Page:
Marco Arment:

Ed Finkler:
I find myself more and more concerned about my future as a developer. …

My tolerance for learning curves grows smaller every day. New technologies, once exciting for the sake of newness, now seem like hassles. I’m less and less tolerant of hokey marketing filled with superlatives. I value stability and clarity.

… I feel the same way, and it’s one of the reasons I’ve lost almost all interest in being a web developer. …

After reading Marco’s post The Developer’s Dystopian Future and subsequently Ed’s post of the same title , which Marco linked, I find myself thinking about the same topic. At 45, my age lands me squarely into the aging programmer group, even more so than Marco.

There is certainly something to be said about age and it’s inverse correlation with ability to learn new things. After all, the saying “you can’t teach old dog new tricks” was not plucked from thin air. However, at my age, I’m actually excited at learning Swift. Just that my motivation is not because of the newness of Swift but more because I find that Swift is the way forward if one is to keep doing development work on the iOS platform. It is also a chance to pick up some of the more current paradigm in modern programming languages that I’ve wanted to pick up for a while but had no opportunity until now. But most of all, I have always been passionate about programming and keeping up with the times is part of the passion.

There is some reluctance of course but it’s not the urge to resist learning something new. I feel it’s a little too early for me to move away from Objective-C. I have just started to learn Objective-C two years ago and I have yet to venture as deep into Objective-C as I like. I’ve mentioned in the About page that Objective-C feels like my mother-tongue even though I’m relatively new to Objective-C and there is uncertainty as to whether Swift will be as natural to me as Objective-C. In other words, I’ve not had enough fun programming in Objective-C. Note that none of these reasons have anything to do with my age.

Having said that, I do wonder from time to time if I’m too old for this shit. The constantly chasing the next programming trend can be tiresome at times. The fear of getting too old to be still valuable in the field is real. I am by no means trying to put down Marco or Ed about their feeling of age and seeing themselves somehow becoming less valuable in the field. Just that I find the thing that keeps me going is the passion to write code and to solve programming problems.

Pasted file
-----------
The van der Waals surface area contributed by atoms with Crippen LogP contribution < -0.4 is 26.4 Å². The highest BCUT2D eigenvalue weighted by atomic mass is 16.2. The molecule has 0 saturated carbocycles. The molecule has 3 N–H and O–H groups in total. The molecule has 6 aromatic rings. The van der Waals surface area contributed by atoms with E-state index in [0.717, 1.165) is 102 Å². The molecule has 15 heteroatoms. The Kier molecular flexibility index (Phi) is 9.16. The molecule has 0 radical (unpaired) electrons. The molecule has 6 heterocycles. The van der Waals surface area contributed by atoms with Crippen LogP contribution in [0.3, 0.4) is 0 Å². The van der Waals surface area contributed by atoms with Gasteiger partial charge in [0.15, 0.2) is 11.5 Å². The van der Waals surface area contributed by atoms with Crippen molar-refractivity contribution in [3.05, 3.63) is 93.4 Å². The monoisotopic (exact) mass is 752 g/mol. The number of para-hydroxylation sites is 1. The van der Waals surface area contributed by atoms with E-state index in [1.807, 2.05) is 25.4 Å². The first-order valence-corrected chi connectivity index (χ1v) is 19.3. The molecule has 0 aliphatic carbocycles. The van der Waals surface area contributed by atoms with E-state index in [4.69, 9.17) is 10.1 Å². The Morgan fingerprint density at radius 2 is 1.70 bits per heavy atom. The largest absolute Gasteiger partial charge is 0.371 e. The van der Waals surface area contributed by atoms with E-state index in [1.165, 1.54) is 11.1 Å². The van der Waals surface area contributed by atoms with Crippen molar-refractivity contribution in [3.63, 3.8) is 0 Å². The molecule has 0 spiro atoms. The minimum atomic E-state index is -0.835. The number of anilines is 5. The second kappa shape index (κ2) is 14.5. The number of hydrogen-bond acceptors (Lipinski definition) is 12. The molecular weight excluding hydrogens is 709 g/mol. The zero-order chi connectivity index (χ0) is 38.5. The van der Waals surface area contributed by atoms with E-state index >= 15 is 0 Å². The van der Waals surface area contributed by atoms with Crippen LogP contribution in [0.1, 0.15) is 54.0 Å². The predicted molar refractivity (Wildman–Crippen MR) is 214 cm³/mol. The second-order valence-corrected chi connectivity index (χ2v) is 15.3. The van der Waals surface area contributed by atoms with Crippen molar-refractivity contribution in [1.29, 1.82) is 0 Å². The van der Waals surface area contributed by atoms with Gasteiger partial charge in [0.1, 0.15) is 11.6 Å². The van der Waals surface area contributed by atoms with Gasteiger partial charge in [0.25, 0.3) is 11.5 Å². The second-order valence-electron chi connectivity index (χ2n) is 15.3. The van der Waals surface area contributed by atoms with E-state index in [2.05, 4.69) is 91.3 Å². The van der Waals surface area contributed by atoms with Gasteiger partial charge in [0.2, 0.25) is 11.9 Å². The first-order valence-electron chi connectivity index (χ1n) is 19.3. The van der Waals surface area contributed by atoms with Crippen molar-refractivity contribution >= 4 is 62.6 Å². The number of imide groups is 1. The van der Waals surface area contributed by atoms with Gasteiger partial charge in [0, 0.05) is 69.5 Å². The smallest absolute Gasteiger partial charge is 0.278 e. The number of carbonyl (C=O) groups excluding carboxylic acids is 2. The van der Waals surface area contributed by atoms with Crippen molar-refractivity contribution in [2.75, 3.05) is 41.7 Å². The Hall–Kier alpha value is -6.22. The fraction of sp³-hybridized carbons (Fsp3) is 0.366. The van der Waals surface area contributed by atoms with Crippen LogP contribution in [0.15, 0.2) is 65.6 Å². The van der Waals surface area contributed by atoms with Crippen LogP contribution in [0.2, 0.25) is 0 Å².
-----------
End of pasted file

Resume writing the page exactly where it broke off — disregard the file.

Marco Arment:

Swift looks interesting, but in all of Overcast’s development so far, I’ve never run into a problem that’s the language’s fault that Swift would have handled better. It appears to solve problems I don’t have, to gain small (and still theoretical) optimizations that I don’t need, at the expense of many Objective-C features I really like.

Beyond reflecting about my age and my future as a developer, there is one point I don’t agree with Marco. Marco pointed out that while developing in Objective-C for Overcast, he has not ran into problems that are the language’s fault. I don’t think any problems in any program written in any language can really be fairly attributed to the language’s fault. Language features are designed to support the paradigm behind the language design. Some languages are said to have a mixed paradigm, and features of the language are designed to support more than one paradigm. If a paradigm is applied using a language that is designed with the same paradigm, it usually mean the code is easier to write and clearer to read for other programmers. Usually. However, any paradigm can be applied to any language regardless if the language is designed for said paradigm. An extreme example would be writing code with the Object Orientated paradigm in Assembly Language (Don’t laugh. Have a look at this book: Object-Oriented Assembly Language). No doubt, without language feature to support a given paradigm, it will be difficult to write code using said paradigm but it’s not unachievable. But if a paradigm is applied with a language that is not designed with the same paradigm and things goes wrong, it is no fault of the language. The problem lies most definitely with the programmer.

In other words (or TL;DR in Internet speak), Swift is a different language that is designed with a different paradigm. In Apple’s own words, Swift is Objective-C without the baggage of C. So,  before you start learning Swift, you need to check your C baggage at the door.

—Swiftloc signing off.